It wasn't until I started to write this bio that I realized how much time has past, how much has happened and how many things I've done to get to this point in my life. To keep this from turning this into a novel, I've tried to keep to the basics. I was born in San Diego, CA and raised in Ballston Spa, NY. Like most artists I was always drawing in school…mostly hot rods, cartoons and such. My idols were Ed Roth, George Barris, Nat Quick, Daryl Starbird and others. I started painting signs when I was 16, I think, and after that I pretty much started trying my hand at everything. From sign painting to cartooning, from customizing and custom painting to everything in between. After I left home I worked with my father on a carnival for awhile, and painted some on the rides and game trailers. We moved to Alabama and I worked driving 18 wheelers and working in the service garage. In between I would paint cartoons on the driver's rigs for extra money. At the local restaurants, I would do hot rod cartoons for my freinds and drivers that hung out there. Following that, I hooked up with a NASCAR driver named Charlie Roberts, and traveled the Winston Cup circuit for awhile, doing body work and lettering race cars. I got to hang with and meet some cool people back then. Some of them got to be famous, others not so much. That was the early 70's. After that it was from one sign shop to another until I finally settled in South Carolina for about 25 or so years. During this time I worked at a number of sign and body shops learning and perfecting my craft and customizing anything I could get my hands on. I have to admit, I messed up a lot of paint and a lot of sheet metal learning. I had a bad experience with Imron back in the 70's that I still don't like to talk about. From one thing to another, I tried it all. From signs, graphics, fabricating, painting, welding, building, you name it, I did it. After many years of frustration, I gave up the dream in the early 90's and settled into body shop management and put the brushes and paint guns away. I thought I was done. I gave away or sold everything I owned pertaining to customizing. Shortly after 9-11, I was working in N.C. and began watching this guy named Jesse James on discovery. Wow! Cool Stuff. My wife at the time began to encourage me to get back into custom painting again, only this time on bikes. At middle age, I did not think this to be a good idea, but I gave it a shot. For my birthday that summer my wife bought me a new sign painter's kit from Dick Blick. I started going around to local bike shops and picking up damaged parts, fixing and painting them, and returning with the finished product. People liked what I did, so I kept doing it. I took an offer at a shop in Florence, S. C., and began custom painting and customizing 18 wheelers and motorcycles. I was just getting into it when my wife of 14 years was diagnosed with pancreatic cancer. She passed away shortly thereafter. Devastated and distraught to say the least, I came back home to NY to bury my wife and gather my self back up. With no plans, no money and broken dreams I was probably at the lowest I've ever been. Fortunately, God had not given up on me yet and surrounded me with friends and family who would not let me quit and encouraged me to stay and finish the dream. It is because of their love and encouragement and my late wife's belief that I was as good as anybody out there, that I am able to do what I love. I could not have done it without them. My new bride is cut from the same mold and stands behind me at every turn. It is still a lot of hard work and sometimes I feel my age but I love every minute of it. Moral of the story? Every dream has a price and often does not come without hardship and sacrifice. Mine is no different. You're never to old to chase a dream. I thank God for every day for the opportunity to do what I love and for those who stood by me all this time.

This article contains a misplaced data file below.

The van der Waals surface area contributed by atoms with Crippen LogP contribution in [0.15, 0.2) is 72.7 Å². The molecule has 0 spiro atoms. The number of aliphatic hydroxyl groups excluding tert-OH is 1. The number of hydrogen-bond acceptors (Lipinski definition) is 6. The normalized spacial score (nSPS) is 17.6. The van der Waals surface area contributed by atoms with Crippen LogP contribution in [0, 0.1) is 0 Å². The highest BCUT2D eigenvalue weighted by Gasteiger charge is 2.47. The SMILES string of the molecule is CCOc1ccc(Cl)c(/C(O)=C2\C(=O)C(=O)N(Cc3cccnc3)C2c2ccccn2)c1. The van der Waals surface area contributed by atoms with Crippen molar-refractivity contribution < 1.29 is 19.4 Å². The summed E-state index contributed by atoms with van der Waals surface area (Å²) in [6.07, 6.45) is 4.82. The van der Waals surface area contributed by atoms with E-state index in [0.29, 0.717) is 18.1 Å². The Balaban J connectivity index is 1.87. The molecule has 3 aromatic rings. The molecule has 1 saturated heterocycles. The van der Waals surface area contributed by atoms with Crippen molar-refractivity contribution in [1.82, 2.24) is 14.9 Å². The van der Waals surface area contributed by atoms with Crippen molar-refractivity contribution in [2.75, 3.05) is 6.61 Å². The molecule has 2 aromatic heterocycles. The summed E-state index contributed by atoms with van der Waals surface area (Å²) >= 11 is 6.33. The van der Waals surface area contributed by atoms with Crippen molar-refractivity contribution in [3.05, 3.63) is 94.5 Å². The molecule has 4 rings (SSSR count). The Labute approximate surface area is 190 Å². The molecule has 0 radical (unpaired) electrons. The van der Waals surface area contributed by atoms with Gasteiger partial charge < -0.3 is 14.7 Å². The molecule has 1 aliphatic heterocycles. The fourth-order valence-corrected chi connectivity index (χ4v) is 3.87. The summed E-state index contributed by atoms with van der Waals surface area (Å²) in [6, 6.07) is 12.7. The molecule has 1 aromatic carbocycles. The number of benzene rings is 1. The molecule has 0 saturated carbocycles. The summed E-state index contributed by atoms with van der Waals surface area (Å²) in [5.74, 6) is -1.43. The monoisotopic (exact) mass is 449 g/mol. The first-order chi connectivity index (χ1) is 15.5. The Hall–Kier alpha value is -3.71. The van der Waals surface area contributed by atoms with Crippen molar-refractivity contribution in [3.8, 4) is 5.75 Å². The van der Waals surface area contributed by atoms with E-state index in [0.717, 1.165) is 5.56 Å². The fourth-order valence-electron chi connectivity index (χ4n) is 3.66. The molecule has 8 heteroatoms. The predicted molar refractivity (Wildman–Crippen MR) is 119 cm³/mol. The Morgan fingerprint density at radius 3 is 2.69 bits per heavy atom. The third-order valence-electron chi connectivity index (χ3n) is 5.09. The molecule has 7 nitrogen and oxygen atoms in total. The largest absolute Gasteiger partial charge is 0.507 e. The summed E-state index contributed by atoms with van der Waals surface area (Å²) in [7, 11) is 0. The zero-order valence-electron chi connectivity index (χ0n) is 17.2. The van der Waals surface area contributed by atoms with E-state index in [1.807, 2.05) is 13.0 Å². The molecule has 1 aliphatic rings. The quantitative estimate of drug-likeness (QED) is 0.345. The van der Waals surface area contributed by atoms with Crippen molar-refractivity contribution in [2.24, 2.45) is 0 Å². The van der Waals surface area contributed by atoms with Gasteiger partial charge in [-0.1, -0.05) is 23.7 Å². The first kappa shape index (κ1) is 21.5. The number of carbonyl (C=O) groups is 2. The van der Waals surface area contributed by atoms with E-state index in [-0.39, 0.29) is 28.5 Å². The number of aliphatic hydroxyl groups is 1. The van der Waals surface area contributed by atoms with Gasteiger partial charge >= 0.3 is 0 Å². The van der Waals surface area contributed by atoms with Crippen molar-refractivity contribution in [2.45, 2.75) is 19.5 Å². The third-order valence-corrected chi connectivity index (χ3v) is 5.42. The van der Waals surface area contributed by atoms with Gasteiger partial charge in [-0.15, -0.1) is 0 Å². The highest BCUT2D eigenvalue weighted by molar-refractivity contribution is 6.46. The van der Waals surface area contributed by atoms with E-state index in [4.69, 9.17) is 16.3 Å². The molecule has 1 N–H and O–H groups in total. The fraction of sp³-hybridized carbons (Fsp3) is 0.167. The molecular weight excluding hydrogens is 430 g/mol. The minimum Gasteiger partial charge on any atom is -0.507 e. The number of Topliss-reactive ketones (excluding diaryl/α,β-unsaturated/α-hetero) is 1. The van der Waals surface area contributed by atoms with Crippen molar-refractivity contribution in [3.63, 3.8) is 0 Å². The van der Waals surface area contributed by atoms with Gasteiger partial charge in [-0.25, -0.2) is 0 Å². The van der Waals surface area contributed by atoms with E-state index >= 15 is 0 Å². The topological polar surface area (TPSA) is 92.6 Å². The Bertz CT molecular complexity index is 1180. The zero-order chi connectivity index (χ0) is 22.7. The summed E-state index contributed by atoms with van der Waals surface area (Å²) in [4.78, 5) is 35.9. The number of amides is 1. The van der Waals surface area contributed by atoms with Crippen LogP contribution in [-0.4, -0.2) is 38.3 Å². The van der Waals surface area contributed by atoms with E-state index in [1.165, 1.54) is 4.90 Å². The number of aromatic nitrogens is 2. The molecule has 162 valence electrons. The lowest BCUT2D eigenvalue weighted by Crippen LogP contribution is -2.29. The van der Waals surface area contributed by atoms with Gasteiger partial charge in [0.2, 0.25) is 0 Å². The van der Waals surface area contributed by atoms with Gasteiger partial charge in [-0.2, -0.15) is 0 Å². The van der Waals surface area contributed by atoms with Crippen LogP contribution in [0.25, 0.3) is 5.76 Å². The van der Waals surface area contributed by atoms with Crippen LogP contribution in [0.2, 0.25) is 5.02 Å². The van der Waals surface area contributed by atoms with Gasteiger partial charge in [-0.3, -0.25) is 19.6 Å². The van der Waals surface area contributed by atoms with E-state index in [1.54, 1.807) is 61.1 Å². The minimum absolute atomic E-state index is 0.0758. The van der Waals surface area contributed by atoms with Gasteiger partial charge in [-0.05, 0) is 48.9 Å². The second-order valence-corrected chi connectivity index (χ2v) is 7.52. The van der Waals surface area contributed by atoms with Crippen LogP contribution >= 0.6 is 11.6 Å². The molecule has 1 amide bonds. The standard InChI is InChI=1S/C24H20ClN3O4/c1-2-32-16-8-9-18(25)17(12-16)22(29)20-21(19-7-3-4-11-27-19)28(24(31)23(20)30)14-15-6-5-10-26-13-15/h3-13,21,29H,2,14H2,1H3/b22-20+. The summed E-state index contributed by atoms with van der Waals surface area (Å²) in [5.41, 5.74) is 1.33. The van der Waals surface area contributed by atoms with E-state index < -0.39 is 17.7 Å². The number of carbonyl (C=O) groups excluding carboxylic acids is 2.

Dream It, Paint It, Live It! Thanks to everyone, Jay "QuickDraw" Griffen.